Sequence m5.4

Sequence m5.4 was deposited over ∼1.1 m.y. (17.7–16.6 Ma), with brief depositional hiatuses at its base and top (Browning et al., 2013). Integrated seismic data and stratigraphy suggest m5.4 is a composite sequence, composed of three higher-order depositional sequences (m5.4–1, m5.34, and m5.33; Miller et al., 2013a) of ∼100 k.y. duration; the higher-order sequences have been dated by regression of Sr-isotope data. Interpretations from previous studies of the stratigraphic depths of the composite sequence boundaries (m5.4 and m5.3) are illustrated in Figure 4, alongside interpretations of the higher-order sequence boundaries. For the purposes of this investigation, the placement of the m5.4 and m5.3 sequence boundaries will follow those presented in Miller et al. (2013a), who recognized sequence boundaries based on integrated core, seismic, and log data. The alternative published placements are described below.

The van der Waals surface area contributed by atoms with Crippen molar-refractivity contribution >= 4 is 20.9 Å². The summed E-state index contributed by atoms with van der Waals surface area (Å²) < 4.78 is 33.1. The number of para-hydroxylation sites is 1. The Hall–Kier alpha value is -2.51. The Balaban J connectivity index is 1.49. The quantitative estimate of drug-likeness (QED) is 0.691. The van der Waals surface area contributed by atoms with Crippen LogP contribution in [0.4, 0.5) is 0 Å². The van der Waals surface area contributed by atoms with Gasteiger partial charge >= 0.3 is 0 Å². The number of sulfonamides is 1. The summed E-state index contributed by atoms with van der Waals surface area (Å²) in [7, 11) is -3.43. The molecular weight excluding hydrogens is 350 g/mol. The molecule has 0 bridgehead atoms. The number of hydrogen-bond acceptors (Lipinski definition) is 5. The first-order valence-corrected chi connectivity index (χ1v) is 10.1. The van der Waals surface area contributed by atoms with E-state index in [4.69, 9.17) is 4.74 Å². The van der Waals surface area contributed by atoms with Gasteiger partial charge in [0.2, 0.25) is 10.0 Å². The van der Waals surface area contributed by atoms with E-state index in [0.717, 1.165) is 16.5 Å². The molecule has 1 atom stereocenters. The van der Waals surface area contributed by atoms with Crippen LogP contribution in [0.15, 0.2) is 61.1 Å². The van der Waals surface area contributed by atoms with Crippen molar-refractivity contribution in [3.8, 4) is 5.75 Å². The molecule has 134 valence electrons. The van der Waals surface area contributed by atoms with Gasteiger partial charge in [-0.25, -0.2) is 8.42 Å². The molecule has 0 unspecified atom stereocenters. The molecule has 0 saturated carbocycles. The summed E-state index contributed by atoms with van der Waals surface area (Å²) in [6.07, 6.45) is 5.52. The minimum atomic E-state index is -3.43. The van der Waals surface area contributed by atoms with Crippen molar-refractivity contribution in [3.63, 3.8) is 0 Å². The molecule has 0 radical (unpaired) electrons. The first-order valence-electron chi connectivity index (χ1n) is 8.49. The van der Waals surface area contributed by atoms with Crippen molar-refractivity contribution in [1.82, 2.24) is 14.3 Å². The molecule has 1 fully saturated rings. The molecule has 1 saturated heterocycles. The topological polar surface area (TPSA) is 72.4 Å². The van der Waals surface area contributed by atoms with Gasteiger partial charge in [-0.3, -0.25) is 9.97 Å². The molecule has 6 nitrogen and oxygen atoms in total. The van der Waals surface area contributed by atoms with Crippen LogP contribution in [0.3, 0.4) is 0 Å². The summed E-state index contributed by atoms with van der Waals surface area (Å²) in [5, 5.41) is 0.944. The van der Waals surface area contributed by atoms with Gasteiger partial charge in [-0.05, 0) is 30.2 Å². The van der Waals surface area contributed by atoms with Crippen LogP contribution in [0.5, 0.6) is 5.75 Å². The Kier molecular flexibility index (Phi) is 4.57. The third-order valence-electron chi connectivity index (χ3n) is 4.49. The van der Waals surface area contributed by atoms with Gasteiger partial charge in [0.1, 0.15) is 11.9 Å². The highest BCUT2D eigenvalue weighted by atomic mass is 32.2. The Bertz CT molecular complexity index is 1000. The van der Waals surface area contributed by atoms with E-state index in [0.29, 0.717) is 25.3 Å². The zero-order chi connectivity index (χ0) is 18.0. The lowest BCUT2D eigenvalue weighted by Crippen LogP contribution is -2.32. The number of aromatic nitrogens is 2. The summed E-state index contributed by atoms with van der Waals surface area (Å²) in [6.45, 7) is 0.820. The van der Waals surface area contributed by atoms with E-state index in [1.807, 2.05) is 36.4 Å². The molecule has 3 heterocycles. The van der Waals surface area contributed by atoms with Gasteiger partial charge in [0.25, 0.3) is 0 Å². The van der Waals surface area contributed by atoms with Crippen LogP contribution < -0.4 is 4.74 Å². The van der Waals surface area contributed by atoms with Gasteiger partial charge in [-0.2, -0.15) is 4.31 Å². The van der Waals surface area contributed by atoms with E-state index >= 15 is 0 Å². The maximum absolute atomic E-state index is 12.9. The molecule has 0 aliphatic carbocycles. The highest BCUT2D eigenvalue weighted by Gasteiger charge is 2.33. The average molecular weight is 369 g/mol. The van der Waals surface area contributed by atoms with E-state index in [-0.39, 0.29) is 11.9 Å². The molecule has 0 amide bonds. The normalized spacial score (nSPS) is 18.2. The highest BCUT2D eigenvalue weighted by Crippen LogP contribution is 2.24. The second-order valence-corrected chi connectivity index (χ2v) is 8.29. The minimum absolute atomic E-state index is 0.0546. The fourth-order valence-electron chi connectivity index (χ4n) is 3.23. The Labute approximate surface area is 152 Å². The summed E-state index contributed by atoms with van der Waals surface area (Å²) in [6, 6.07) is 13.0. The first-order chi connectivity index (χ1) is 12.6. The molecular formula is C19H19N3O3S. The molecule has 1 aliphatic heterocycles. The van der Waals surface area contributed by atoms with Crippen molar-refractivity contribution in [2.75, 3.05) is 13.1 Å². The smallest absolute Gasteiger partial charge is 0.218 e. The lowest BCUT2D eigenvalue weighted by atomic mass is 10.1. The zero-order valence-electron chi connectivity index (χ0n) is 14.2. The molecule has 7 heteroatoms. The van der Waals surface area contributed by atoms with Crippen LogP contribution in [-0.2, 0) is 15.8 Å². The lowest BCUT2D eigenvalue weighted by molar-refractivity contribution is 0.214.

Site M27

At site M27, the basal sequence boundary of m5.4 is placed at 295.01 meters composite depth (mcd) at an erosional surface (Miller et al., 2013a), which has been tied to synthetic seismogram data (Miller et al., 2013b). Originally, the m5.4 sequence boundary was placed at 271.23 mcd by Mountain et al. (2010). This surface was subsequently suggested by Miller et al. (2013a) to define the base of a higher-order sequence (m5.33). Sequence m5.4-1 is interpreted to have been cut out at Site M27 (Miller et al., 2013a); as such, m5.4 at Site M27 is a composite sequence consisting of the m5.34 (23.88 m thick; 295.01–271.13 mcd) and m5.33 (15.04 m thick; 271.23–256.19 mcd) sequences. Sr-isotope age estimates are 17.0–16.9 Ma and 16.6–16.5 Ma for sequences m5.34 and m5.33, respectively (Browning et al., 2013). The placement of the overlying m5.3 sequence boundary is equivocal and has been placed at 236.15 mcd (Mountain et al., 2010), 249.76 mcd (Miller et al., 2013b), and 256.19 mcd (Miller et al., 2013a). The 256.19 mcd sequence boundary placement was favored by Miller et al. (2013a) due to core expression, where a strongly bioturbated contact separates silt from an overlying coarse glauconite sand; this placement was also followed by Hodgson et al. (2018) and Proust et al. (2018).

Site M28